first_imgEducation | Family | Juneau | Local GovernmentBest Starts initiative fails to make October ballotAugust 14, 2018 by Jacob Resneck and Adelyn Baxter, KTOO Share:Nikki Love of the Southeast Alaska chapter of the Association for the Education of Young Children was among scores of Juneau residents who turned out to Monday’s Juneau Assembly meeting to support Best Starts, a subsidized child care initiative. (Photo by Jacob Resneck/KTOO)A measure asking Juneau voters to support raising property taxes to expand child care will not appear on the October ballot.Audio Playerhttps://media.ktoo.org/2018/08/14beststarts.mp300:0000:0000:00Use Up/Down Arrow keys to increase or decrease volume.Residents packed Assembly Chambers with an overflow crowd upstairs watching on closed-circuit TV as supporters made their case.Joy Lyons, executive director of the Southeast chapter of the Association for the Education of Young Children, addressed the Juneau Assembly before the vote.“There is no more important issue before you than the critical years of young children during birth to 5 and how we support them in our community,” Lyons said.The Assembly was voting on whether or not to put an advisory question about child care on the October ballot. Specifically, it would have asked voters if they’d support up to $2.8 million to expand child care availability in Juneau with higher property taxes. For a house assessed at $300,000 — annual tax bills would increase by $174.Mayor Ken Koelsch opposed the wording of the measure. He said he felt the advisory question would tie the hands of future Assembly members.“I could support this if we would take out the portion of the resolution concerning property tax and also the cost,” Koelsch said. “That, to me, puts the next Assembly in a situation I would not like to see them put in.”The Assembly was short-handed. Two members resigned to run for mayor leaving seven for the vote. How did they vote? The yeas were Rob Edwardson, Maria Gladziszewski, Loren Jones and Jesse Kiehl.The nays were Ken Koelsch, Jerry Nankervis and Mary Becker.The ballot initiative failed with three “no” votes and four “yes” votes. It marked the third attempt in two years for supporters to get Assembly support.After 12 years in the child care business, Samantha Adams closed her center down earlier this year citing high overhead costs. She said reluctance to put the question to voters was puzzling.“For the number of times that we’ve come before the Assembly to ask for their support on this matter, there’s always that, ‘Hey, here’s one more thing we need you to do.’ Or ‘here’s one more hoop that needs to be jumped through.’ And really, I think at this point it should be up to the community to decide these things,” Adams said.The next Assembly will be markedly different with at least four new members. Mayor Koelsch won’t seek another term and two members are running for state office in addition to the two who resigned to run for mayor.But Maria Gladziszewski’s term doesn’t expire until 2020. She said the question should be put to voters.“I think we’ve heard from lots of people who say, ‘Support daycare.’ Many, many, we’ve gotten certainly over 100 emails. But the question for me is, ‘Will you be willing to raise revenue to support this?’ And I think that people in this city should have a chance to vote on it,” Gladziszewski  said.She asked the vote be brought back to the Assembly in the near future. Depending on the October polls, the vote could go the other way.Share this story:last_img read more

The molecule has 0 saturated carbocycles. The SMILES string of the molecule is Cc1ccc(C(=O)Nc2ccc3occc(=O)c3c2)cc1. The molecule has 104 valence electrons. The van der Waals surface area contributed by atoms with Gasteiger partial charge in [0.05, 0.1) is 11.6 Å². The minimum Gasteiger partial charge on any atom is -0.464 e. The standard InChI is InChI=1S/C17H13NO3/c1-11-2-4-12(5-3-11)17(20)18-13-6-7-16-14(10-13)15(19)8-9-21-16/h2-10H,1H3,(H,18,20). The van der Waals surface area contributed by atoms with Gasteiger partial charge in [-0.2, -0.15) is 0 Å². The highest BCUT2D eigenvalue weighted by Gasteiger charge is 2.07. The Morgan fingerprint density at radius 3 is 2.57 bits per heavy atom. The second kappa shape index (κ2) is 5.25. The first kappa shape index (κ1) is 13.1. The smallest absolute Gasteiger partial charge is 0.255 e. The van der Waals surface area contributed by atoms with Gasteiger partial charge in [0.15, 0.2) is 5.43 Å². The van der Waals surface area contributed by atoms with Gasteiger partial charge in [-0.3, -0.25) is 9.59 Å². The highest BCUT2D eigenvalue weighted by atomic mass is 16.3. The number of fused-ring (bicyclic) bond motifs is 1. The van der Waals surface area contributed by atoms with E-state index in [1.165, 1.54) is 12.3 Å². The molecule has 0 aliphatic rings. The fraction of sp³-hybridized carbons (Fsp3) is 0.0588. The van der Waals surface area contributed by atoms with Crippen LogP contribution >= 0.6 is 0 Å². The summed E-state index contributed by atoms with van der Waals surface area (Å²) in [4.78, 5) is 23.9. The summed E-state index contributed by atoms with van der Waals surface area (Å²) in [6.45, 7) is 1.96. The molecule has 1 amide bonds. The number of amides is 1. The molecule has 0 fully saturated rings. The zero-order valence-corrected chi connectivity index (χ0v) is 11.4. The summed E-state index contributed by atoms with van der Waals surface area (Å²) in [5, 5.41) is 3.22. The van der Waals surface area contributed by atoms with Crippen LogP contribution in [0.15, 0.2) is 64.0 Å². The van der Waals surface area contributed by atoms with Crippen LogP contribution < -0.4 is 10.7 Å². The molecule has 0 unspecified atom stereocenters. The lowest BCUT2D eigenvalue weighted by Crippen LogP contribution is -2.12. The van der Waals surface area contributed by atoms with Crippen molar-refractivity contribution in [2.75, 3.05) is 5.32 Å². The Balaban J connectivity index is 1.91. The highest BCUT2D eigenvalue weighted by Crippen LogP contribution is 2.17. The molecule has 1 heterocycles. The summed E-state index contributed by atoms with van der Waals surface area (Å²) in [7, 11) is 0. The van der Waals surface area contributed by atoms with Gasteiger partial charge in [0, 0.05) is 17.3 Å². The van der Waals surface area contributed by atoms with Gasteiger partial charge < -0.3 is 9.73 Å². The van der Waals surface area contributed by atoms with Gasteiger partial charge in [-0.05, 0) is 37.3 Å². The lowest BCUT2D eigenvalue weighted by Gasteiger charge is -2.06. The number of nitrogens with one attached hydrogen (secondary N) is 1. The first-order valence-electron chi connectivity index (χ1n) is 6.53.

Republican Governors Association buys ads in Alaska